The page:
We are no longer a world power and it was the Empire that bound us together. Also, Britain is just about the most centralised country of its size - despite devolution. The dominance of London - largely the result of government policies, not of the free market - harms the rest of the country tremendously, especially those of us far from the capital. Scotland has an alternative identity that's not on offer to, say, Yorkshire. Everyone here, including unionists, has an alternate nationalism to the British one. I think that Scottish independence is likely at some time and I'd quite like to be around when it happens. I see no reason for an independent Scotland to be an economic failure - subject to adopting suitable economic policies. I've got the textbooks! And although some other libertarians may disagree, I think that Scotland's relative homogeneity may well be a most useful asset in the future.

But the SNP hasn't quite sealed the deal for me yet. Every time I decide that I'll abandon the Tories for the Westminster vote the SNP indulges in another bout of nanny-statism. Then I start thinking like Sean and lean back towards the Tories only for them to drop another clanger. I know several of the Scottish Conservative candidates and would probably vote for them out of a sense of loyalty were I to live in a relevant constituency. But fortunately perhaps I've never met the local candidate and so my own vote can't be influenced by friendship. Nor do I know the local SNP person. I have seen the Labour candidate on a couple of occasions. He seems to be slightly more knowledgeable about economics than does his boss. If only this Labour chappie would defect to the Libertarian Party my quest would be over. Oh yes, his name is Alistair Darling.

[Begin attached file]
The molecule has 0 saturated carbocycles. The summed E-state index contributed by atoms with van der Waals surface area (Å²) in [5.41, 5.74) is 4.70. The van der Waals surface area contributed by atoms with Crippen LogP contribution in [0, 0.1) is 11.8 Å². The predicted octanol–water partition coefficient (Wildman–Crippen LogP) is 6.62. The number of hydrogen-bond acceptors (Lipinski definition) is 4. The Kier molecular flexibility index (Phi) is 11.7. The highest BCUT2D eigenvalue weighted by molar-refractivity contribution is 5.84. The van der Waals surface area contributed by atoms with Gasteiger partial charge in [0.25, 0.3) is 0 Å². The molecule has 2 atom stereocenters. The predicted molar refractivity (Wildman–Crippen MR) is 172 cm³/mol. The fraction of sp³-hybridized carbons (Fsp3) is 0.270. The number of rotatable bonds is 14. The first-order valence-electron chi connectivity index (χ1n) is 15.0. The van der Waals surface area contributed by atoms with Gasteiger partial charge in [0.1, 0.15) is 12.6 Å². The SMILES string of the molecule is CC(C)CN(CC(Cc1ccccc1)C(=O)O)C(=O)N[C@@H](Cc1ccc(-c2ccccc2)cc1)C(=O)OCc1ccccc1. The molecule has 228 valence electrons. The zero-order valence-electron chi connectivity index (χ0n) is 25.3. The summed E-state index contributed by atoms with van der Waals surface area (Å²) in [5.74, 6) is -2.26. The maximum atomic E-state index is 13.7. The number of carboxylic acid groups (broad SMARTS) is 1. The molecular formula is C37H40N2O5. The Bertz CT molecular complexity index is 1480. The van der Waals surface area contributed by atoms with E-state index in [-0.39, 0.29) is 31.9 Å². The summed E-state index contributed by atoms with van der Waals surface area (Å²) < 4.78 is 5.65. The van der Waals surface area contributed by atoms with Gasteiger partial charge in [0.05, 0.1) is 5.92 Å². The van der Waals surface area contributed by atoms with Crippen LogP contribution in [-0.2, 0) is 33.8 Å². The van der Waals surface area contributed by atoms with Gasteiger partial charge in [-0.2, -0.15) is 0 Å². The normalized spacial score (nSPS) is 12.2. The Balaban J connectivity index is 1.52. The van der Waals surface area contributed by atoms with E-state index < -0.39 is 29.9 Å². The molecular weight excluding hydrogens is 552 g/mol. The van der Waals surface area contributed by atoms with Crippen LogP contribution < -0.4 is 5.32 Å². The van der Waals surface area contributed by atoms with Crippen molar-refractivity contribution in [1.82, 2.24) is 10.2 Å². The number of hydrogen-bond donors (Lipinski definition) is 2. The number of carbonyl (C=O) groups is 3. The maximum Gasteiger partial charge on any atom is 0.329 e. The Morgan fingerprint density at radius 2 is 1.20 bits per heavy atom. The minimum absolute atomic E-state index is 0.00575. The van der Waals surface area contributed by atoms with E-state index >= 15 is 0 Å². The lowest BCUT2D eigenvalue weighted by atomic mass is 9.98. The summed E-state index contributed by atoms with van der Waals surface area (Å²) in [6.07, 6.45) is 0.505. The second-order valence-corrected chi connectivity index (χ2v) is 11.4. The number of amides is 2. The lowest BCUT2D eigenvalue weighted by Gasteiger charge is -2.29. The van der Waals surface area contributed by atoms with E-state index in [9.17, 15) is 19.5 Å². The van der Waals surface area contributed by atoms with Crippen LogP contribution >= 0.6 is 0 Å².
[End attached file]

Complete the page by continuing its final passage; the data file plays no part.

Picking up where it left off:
David Farrer said...

Comments made on previous template:

I didn't even realise that either of the Georges Bush even *had* a "take on Northern Ireland" ... 
While Bush was (and is) a definite Republican supporter, and definitely approved of IRAs, I doubt if he was (or even would have been) a Repooblicun supporter ... 
A lot of people in the US were convinced that it wasn't worth supporting the lesser of two evils - and have landed the US in a much less than healthy economic state ... 
I like to think that US voters will show that they have learned their lesson, and will correct things significantly in November - just as I hope that the UK will correct things on Thursday ... 

4 May 2010, 02:24:43 GMT+01:00
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David Farrer
"How does the Obama/Clinton take on the Falklands suit you ?" 
About the same as George Bush's take on Northern Ireland! 
More generally, we can never know what would or wouldn't have happened if the other guy had won. But in my case (and I'm not alone) I've got really fed up with supporting the (apparent) lesser of two evils. In the US I would vote for the Libertarian Party. Here also, were the LPUK to stand locally.  

13 March 2010, 16:05:39 GMT
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McCain might or might not have been "all that different from Obama" - yet he woudl have been enough different in the correct directions to have made hima  better choice ... 
Even on something as comparably-trivial as earmarks, I believe that, as President, McCain would have followed through on his campaign promise that he would veto any Bill that came to his desk with attached earmarks ...